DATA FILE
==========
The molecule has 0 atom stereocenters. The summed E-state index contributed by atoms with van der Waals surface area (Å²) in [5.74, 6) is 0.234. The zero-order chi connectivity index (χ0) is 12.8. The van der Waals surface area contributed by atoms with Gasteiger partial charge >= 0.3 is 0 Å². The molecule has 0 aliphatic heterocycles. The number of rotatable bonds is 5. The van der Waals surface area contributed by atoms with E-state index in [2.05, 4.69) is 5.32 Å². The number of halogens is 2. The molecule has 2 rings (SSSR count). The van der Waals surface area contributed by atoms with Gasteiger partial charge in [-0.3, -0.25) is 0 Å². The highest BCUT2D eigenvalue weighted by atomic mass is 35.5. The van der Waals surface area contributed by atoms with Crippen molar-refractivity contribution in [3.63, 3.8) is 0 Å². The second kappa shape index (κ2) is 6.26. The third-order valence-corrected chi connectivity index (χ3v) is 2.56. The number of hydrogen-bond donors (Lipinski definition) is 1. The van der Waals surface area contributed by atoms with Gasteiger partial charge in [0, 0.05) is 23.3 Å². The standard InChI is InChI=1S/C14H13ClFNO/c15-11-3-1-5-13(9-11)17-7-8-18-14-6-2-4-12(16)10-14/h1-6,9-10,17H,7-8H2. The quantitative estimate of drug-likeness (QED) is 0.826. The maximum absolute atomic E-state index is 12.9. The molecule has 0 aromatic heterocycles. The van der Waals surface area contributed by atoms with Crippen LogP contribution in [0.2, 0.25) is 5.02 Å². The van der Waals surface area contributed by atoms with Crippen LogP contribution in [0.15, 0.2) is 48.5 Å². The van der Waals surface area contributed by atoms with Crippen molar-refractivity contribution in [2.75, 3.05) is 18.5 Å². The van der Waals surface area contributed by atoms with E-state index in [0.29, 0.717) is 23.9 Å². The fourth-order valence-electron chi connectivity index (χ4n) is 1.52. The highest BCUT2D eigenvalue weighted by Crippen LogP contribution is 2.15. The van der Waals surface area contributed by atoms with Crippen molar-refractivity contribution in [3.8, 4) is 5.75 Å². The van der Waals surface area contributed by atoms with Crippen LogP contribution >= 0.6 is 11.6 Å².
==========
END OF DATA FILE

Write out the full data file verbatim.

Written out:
The molecule has 0 atom stereocenters. The summed E-state index contributed by atoms with van der Waals surface area (Å²) in [5.74, 6) is 0.234. The zero-order chi connectivity index (χ0) is 12.8. The van der Waals surface area contributed by atoms with Gasteiger partial charge >= 0.3 is 0 Å². The molecule has 0 aliphatic heterocycles. The number of rotatable bonds is 5. The van der Waals surface area contributed by atoms with E-state index in [2.05, 4.69) is 5.32 Å². The number of halogens is 2. The molecule has 2 rings (SSSR count). The van der Waals surface area contributed by atoms with Gasteiger partial charge in [-0.3, -0.25) is 0 Å². The highest BCUT2D eigenvalue weighted by atomic mass is 35.5. The van der Waals surface area contributed by atoms with Crippen molar-refractivity contribution in [3.63, 3.8) is 0 Å². The second kappa shape index (κ2) is 6.26. The third-order valence-corrected chi connectivity index (χ3v) is 2.56. The number of hydrogen-bond donors (Lipinski definition) is 1. The van der Waals surface area contributed by atoms with Gasteiger partial charge in [0, 0.05) is 23.3 Å². The standard InChI is InChI=1S/C14H13ClFNO/c15-11-3-1-5-13(9-11)17-7-8-18-14-6-2-4-12(16)10-14/h1-6,9-10,17H,7-8H2. The quantitative estimate of drug-likeness (QED) is 0.826. The maximum absolute atomic E-state index is 12.9. The molecule has 0 aromatic heterocycles. The van der Waals surface area contributed by atoms with Crippen LogP contribution in [0.2, 0.25) is 5.02 Å². The van der Waals surface area contributed by atoms with Crippen LogP contribution in [0.15, 0.2) is 48.5 Å². The van der Waals surface area contributed by atoms with Crippen molar-refractivity contribution in [2.75, 3.05) is 18.5 Å². The van der Waals surface area contributed by atoms with E-state index in [0.29, 0.717) is 23.9 Å². The fourth-order valence-electron chi connectivity index (χ4n) is 1.52. The highest BCUT2D eigenvalue weighted by Crippen LogP contribution is 2.15. The van der Waals surface area contributed by atoms with Crippen molar-refractivity contribution in [3.8, 4) is 5.75 Å². The van der Waals surface area contributed by atoms with Crippen LogP contribution >= 0.6 is 11.6 Å².